Why Uninsured & Underinsured Car Insurance Coverage is So Important

March 6, 2018

Every time you get behind the wheel of a car, there is a very real chance that you could be involved in a car accident and be injured or killed.  Don’t think so?  Consider the statistics:

  • There are over 5 million car accidents in the United States annually.
  • Over 1.5 million of those car accidents result in injury or death.
  • Car accidents claim the lives of nearly 4 people every hour in the United States.
  • Car accidents are the leading cause of death for children and teenagers.

These statistics are sobering, but there is another statistic that is equally troubling:  14% of all motorists do not have car insurance – about one in seven drivers. With the number of uninsured drivers on the rise, it is now more important than ever to make sure that you have good coverage on your own car insurance policy.

Insurance companies offer what is known as uninsured motorist (UM) and underinsured motorist (UIM) coverage.  This coverage is there to protect you and your family in the event you are injured in a car accident due to the fault of an uninsured or underinsured (too little coverage) driver. Most people don’t even realize this coverage is available, but understand this: it is the single most important coverage on your policy.

Here is how it works:  If you are injured in a car accident and the at-fault driver has no insurance, you can make a claim against your own insurance company for the available UM coverage on your policy.  Similarly, if you are injured in a car accident and the at-fault driver is underinsured carrying only a minimal insurance policy (ie. $15,000), you can make a claim against your own insurance company for the available UIM coverage. Both UM and UIM coverage provide compensation for medical expenses, loss of income, out-of-pocket expenses, pain-and-suffering, and other losses.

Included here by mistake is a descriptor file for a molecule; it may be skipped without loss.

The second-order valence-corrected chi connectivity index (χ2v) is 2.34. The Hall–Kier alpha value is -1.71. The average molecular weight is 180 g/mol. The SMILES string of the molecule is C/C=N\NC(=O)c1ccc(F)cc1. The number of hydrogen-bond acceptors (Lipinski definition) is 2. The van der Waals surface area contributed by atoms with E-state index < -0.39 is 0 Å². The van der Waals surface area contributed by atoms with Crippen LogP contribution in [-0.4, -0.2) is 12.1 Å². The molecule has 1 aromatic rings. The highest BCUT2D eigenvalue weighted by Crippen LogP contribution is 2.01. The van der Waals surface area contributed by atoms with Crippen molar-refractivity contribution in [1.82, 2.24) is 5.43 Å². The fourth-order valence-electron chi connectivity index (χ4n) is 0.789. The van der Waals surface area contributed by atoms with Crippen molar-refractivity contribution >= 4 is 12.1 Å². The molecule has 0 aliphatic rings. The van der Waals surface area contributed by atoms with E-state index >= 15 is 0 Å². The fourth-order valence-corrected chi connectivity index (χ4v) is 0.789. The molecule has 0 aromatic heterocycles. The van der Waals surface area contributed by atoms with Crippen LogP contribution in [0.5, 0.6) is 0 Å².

With so many uninsured and underinsured drivers on the road, it is critical that you have good UM and UIM coverage.  A good rule of thumb when evaluating your coverage is to make sure that your UM / UIM coverage is at least equal to your bodily injury liability coverage.  Bodily injury liability coverage is the maximum amount of coverage that your insurance company will payout if someone is injured due to an accident caused by you.  If you have higher limits for bodily injury liability coverage than you carry for UM / UIM, you have effectively insured someone else for more than you have insured yourself in the event of you are injured in an accident.

My recommendation:  Purchase as much UM / UIM coverage as you can afford.  I recommend that you carry, at a minimum, coverage in the amount of $100,000 per person and $300,000 per accident – often referred to as 100/300 coverage. Additionally, if you live in Pennsylvania and have more than one vehicle, you should always request “stacking” of your coverage.  Stacking is relatively inexpensive and serves to multiply the coverage by the number of vehicles on the policy (i.e. 100/300 coverage becomes 300/600 coverage if you have 3 vehicles).

As a personal injury lawyer, I have represented countless individuals whom have been catastrophically injured in car accidents caused by uninsured and underinsured drivers. Very rarely do these individuals have sufficient UM/UIM coverage on their own policies to compensate them for their losses.

For these victims, it was too late to make sure that there was sufficient coverage available.  You, on the other hand, have the opportunity to increase your coverage and ensure that you and your loved ones are protected in the event you are in an accident.

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